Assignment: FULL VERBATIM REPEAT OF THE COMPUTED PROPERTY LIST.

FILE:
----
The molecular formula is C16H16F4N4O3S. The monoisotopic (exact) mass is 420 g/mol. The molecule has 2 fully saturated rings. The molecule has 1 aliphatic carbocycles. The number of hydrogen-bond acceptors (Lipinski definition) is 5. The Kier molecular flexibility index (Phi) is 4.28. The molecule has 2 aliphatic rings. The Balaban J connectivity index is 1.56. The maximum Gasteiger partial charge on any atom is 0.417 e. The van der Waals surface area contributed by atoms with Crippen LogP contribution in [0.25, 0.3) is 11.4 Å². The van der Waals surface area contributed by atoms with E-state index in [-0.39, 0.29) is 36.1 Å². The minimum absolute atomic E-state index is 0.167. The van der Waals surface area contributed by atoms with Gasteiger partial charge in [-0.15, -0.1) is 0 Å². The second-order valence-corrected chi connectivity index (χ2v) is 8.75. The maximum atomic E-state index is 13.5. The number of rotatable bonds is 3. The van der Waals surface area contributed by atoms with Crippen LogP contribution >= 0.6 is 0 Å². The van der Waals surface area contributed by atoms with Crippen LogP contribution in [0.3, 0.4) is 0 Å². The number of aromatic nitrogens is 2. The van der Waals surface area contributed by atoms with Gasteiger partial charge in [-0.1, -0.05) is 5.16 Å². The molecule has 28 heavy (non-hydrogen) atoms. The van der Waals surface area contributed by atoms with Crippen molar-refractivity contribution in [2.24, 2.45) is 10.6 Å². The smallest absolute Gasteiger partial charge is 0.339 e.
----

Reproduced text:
The molecular formula is C16H16F4N4O3S. The monoisotopic (exact) mass is 420 g/mol. The molecule has 2 fully saturated rings. The molecule has 1 aliphatic carbocycles. The number of hydrogen-bond acceptors (Lipinski definition) is 5. The Kier molecular flexibility index (Phi) is 4.28. The molecule has 2 aliphatic rings. The Balaban J connectivity index is 1.56. The maximum Gasteiger partial charge on any atom is 0.417 e. The van der Waals surface area contributed by atoms with Crippen LogP contribution in [0.25, 0.3) is 11.4 Å². The van der Waals surface area contributed by atoms with E-state index in [-0.39, 0.29) is 36.1 Å². The minimum absolute atomic E-state index is 0.167. The van der Waals surface area contributed by atoms with Gasteiger partial charge in [-0.15, -0.1) is 0 Å². The second-order valence-corrected chi connectivity index (χ2v) is 8.75. The maximum atomic E-state index is 13.5. The number of rotatable bonds is 3. The van der Waals surface area contributed by atoms with Crippen LogP contribution >= 0.6 is 0 Å². The van der Waals surface area contributed by atoms with Crippen LogP contribution in [0.3, 0.4) is 0 Å². The number of aromatic nitrogens is 2. The van der Waals surface area contributed by atoms with Gasteiger partial charge in [-0.1, -0.05) is 5.16 Å². The molecule has 28 heavy (non-hydrogen) atoms. The van der Waals surface area contributed by atoms with Crippen molar-refractivity contribution in [2.24, 2.45) is 10.6 Å². The smallest absolute Gasteiger partial charge is 0.339 e.